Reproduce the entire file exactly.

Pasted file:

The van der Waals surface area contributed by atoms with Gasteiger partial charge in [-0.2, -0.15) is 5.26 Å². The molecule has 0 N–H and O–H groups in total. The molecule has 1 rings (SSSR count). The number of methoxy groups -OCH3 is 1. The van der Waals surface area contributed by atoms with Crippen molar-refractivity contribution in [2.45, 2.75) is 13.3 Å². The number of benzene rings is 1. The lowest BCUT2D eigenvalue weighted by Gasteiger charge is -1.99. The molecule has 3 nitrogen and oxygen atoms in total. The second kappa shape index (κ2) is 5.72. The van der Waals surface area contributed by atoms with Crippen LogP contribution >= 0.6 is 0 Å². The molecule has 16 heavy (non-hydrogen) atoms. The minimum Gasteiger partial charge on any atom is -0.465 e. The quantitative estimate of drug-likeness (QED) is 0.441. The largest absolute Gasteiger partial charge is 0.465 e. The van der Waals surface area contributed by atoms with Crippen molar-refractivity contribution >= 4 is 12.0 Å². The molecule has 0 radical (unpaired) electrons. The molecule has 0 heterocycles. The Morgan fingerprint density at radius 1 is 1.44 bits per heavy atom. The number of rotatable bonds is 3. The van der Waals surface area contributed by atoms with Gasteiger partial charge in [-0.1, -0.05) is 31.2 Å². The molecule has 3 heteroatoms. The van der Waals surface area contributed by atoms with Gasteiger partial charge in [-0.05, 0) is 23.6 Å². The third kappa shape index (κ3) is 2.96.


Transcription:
The van der Waals surface area contributed by atoms with Gasteiger partial charge in [-0.2, -0.15) is 5.26 Å². The molecule has 0 N–H and O–H groups in total. The molecule has 1 rings (SSSR count). The number of methoxy groups -OCH3 is 1. The van der Waals surface area contributed by atoms with Crippen molar-refractivity contribution in [2.45, 2.75) is 13.3 Å². The number of benzene rings is 1. The lowest BCUT2D eigenvalue weighted by Gasteiger charge is -1.99. The molecule has 3 nitrogen and oxygen atoms in total. The second kappa shape index (κ2) is 5.72. The van der Waals surface area contributed by atoms with Crippen LogP contribution >= 0.6 is 0 Å². The molecule has 16 heavy (non-hydrogen) atoms. The minimum Gasteiger partial charge on any atom is -0.465 e. The quantitative estimate of drug-likeness (QED) is 0.441. The largest absolute Gasteiger partial charge is 0.465 e. The van der Waals surface area contributed by atoms with Crippen molar-refractivity contribution >= 4 is 12.0 Å². The molecule has 0 radical (unpaired) electrons. The molecule has 0 heterocycles. The Morgan fingerprint density at radius 1 is 1.44 bits per heavy atom. The number of rotatable bonds is 3. The van der Waals surface area contributed by atoms with Gasteiger partial charge in [-0.1, -0.05) is 31.2 Å². The molecule has 3 heteroatoms. The van der Waals surface area contributed by atoms with Gasteiger partial charge in [-0.05, 0) is 23.6 Å². The third kappa shape index (κ3) is 2.96.